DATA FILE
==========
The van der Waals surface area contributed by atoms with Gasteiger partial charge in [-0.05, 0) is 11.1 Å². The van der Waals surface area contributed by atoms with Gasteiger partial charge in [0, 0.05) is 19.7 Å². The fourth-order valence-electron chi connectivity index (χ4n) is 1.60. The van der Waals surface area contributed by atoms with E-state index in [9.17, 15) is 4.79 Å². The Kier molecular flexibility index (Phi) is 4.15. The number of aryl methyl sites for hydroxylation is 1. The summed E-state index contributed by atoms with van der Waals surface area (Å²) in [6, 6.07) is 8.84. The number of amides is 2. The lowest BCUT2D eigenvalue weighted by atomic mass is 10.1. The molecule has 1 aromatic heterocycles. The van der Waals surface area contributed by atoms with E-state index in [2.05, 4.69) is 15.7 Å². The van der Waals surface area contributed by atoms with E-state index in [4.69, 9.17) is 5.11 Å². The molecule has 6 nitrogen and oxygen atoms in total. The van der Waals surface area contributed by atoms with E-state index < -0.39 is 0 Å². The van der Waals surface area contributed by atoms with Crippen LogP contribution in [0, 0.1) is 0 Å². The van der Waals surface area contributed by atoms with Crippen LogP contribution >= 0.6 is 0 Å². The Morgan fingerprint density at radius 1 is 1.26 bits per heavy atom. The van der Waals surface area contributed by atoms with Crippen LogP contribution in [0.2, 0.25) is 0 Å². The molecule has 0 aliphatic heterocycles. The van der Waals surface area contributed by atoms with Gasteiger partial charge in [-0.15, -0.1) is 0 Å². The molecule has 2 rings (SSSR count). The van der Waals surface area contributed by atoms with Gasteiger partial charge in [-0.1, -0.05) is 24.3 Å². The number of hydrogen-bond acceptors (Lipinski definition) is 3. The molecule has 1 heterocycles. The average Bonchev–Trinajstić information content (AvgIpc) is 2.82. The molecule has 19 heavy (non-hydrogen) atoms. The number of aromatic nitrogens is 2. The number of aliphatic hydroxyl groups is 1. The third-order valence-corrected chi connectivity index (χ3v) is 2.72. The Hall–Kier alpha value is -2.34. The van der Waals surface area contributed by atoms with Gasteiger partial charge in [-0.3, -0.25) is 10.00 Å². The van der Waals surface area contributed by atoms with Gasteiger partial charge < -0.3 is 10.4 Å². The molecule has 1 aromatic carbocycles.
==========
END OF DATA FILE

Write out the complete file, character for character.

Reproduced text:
The van der Waals surface area contributed by atoms with Gasteiger partial charge in [-0.05, 0) is 11.1 Å². The van der Waals surface area contributed by atoms with Gasteiger partial charge in [0, 0.05) is 19.7 Å². The fourth-order valence-electron chi connectivity index (χ4n) is 1.60. The van der Waals surface area contributed by atoms with E-state index in [9.17, 15) is 4.79 Å². The Kier molecular flexibility index (Phi) is 4.15. The number of aryl methyl sites for hydroxylation is 1. The summed E-state index contributed by atoms with van der Waals surface area (Å²) in [6, 6.07) is 8.84. The number of amides is 2. The lowest BCUT2D eigenvalue weighted by atomic mass is 10.1. The molecule has 1 aromatic heterocycles. The van der Waals surface area contributed by atoms with E-state index in [2.05, 4.69) is 15.7 Å². The van der Waals surface area contributed by atoms with E-state index in [4.69, 9.17) is 5.11 Å². The molecule has 6 nitrogen and oxygen atoms in total. The van der Waals surface area contributed by atoms with E-state index < -0.39 is 0 Å². The van der Waals surface area contributed by atoms with Crippen LogP contribution in [0, 0.1) is 0 Å². The van der Waals surface area contributed by atoms with Crippen LogP contribution >= 0.6 is 0 Å². The Morgan fingerprint density at radius 1 is 1.26 bits per heavy atom. The van der Waals surface area contributed by atoms with Crippen LogP contribution in [0.2, 0.25) is 0 Å². The molecule has 0 aliphatic heterocycles. The van der Waals surface area contributed by atoms with Gasteiger partial charge in [-0.15, -0.1) is 0 Å². The molecule has 2 rings (SSSR count). The van der Waals surface area contributed by atoms with Gasteiger partial charge in [-0.1, -0.05) is 24.3 Å². The number of hydrogen-bond acceptors (Lipinski definition) is 3. The molecule has 1 heterocycles. The average Bonchev–Trinajstić information content (AvgIpc) is 2.82. The molecule has 19 heavy (non-hydrogen) atoms. The number of aromatic nitrogens is 2. The number of aliphatic hydroxyl groups is 1. The third-order valence-corrected chi connectivity index (χ3v) is 2.72. The Hall–Kier alpha value is -2.34. The van der Waals surface area contributed by atoms with Gasteiger partial charge in [-0.3, -0.25) is 10.00 Å². The van der Waals surface area contributed by atoms with Gasteiger partial charge < -0.3 is 10.4 Å². The molecule has 1 aromatic carbocycles.